GMI: How does the involvement of advocates/non-profits encourage and aid funders to really hit the mark in terms of grants?
Jennie Curtis: You know, foundations are their own best motivators. I think it takes a couple of foundations willing to take leadership and persuade their colleagues that this type of approach is impactful.
And I'd also say - and again this is so much more the American context, I'm not as familiar with the Australian context quite as well - that foundations listen to their grantees.
In the case of RE-AMP, some of our NGO participants have gone to their funders and have said that "this is really worthwhile". And some of the NGOs have brought funders into the RE-AMP circle as well.
And they've ended up giving that way.
A good example of that has been in Ohio where one of our foundation participants only gives in Ohio, while RE-AMP is over an eight-state region.
But we definitely needed that type of partner in Ohio to make sure our Ohio participants were well-funded to do the work they needed to do.
GMI: How important is it for organisations to have the knowledge, time and scope to think and behave tactically before they go into an area and grant towards addressing an issue?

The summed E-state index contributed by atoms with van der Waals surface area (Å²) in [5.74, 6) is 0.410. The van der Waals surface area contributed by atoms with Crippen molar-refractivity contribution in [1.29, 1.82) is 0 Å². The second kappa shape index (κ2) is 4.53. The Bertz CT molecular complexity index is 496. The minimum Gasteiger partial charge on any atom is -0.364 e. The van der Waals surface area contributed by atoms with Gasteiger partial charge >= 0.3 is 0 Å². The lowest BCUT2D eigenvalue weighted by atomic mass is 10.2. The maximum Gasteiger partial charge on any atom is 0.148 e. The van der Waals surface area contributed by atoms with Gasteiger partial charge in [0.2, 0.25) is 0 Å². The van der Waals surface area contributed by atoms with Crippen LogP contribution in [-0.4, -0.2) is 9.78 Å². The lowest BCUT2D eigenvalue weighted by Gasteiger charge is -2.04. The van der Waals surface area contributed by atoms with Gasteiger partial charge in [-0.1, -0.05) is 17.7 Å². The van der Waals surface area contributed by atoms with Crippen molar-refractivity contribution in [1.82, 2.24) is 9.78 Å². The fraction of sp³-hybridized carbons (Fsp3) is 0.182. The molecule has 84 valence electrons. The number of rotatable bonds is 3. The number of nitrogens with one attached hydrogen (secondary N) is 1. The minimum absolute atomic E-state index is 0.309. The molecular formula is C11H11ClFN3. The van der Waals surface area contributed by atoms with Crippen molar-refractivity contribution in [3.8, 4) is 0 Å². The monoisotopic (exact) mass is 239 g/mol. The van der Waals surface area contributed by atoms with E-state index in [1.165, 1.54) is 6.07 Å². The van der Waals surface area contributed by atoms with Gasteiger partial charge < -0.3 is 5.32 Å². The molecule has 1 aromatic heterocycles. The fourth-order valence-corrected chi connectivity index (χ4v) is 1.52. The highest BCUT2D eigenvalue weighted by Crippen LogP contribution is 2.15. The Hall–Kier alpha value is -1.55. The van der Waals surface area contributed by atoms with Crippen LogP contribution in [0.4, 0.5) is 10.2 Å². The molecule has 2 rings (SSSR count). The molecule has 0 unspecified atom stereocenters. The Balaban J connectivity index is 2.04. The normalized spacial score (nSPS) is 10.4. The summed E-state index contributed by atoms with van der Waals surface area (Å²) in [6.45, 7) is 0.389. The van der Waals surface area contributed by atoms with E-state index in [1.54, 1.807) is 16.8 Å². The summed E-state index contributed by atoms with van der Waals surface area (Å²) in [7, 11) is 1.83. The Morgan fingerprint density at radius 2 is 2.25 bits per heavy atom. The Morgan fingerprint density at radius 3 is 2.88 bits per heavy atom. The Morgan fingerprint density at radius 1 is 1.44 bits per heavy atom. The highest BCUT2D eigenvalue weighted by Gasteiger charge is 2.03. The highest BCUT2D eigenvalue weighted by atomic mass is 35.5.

Jennie Curtis: I think it is critically important. Otherwise it is guesswork.
It might be good guesswork and it might be very impactful - and I don't want to sell short the good work organisations do.
But if we are addressing something like global warming pollution, we need to be looking at more than just the little activities that can be done to incrementally peck away at the problem.
We need to figure out what the big things that can be done are in order to move the system in the right direction.
And I just don't know how you get there unless you have the more serious, substantive analysis of what you are trying to change.